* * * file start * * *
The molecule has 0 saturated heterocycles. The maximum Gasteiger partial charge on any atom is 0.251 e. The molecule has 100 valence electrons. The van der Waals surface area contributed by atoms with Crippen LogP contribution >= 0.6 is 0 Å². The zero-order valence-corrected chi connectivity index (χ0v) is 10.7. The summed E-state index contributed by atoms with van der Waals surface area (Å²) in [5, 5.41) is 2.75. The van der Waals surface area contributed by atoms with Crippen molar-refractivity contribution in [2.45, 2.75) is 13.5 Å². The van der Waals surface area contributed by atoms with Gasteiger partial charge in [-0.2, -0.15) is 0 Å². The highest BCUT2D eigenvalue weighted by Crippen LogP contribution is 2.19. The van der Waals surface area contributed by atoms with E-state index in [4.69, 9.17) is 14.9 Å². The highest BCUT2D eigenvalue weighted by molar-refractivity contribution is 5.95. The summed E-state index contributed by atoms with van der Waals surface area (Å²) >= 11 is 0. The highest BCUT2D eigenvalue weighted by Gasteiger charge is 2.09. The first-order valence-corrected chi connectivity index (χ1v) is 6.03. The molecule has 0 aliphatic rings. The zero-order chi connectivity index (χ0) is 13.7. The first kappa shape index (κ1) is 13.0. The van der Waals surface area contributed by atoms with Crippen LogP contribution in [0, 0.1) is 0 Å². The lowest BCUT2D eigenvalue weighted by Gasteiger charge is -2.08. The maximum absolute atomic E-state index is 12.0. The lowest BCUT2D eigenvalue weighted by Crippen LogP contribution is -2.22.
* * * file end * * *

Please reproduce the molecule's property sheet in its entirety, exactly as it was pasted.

The molecule has 0 saturated heterocycles. The maximum Gasteiger partial charge on any atom is 0.251 e. The molecule has 100 valence electrons. The van der Waals surface area contributed by atoms with Crippen LogP contribution >= 0.6 is 0 Å². The zero-order valence-corrected chi connectivity index (χ0v) is 10.7. The summed E-state index contributed by atoms with van der Waals surface area (Å²) in [5, 5.41) is 2.75. The van der Waals surface area contributed by atoms with Crippen molar-refractivity contribution in [2.45, 2.75) is 13.5 Å². The van der Waals surface area contributed by atoms with Gasteiger partial charge in [-0.2, -0.15) is 0 Å². The highest BCUT2D eigenvalue weighted by Crippen LogP contribution is 2.19. The van der Waals surface area contributed by atoms with E-state index in [4.69, 9.17) is 14.9 Å². The highest BCUT2D eigenvalue weighted by molar-refractivity contribution is 5.95. The summed E-state index contributed by atoms with van der Waals surface area (Å²) >= 11 is 0. The highest BCUT2D eigenvalue weighted by Gasteiger charge is 2.09. The first-order valence-corrected chi connectivity index (χ1v) is 6.03. The molecule has 0 aliphatic rings. The zero-order chi connectivity index (χ0) is 13.7. The first kappa shape index (κ1) is 13.0. The van der Waals surface area contributed by atoms with Crippen LogP contribution in [0, 0.1) is 0 Å². The lowest BCUT2D eigenvalue weighted by Gasteiger charge is -2.08. The maximum absolute atomic E-state index is 12.0. The lowest BCUT2D eigenvalue weighted by Crippen LogP contribution is -2.22.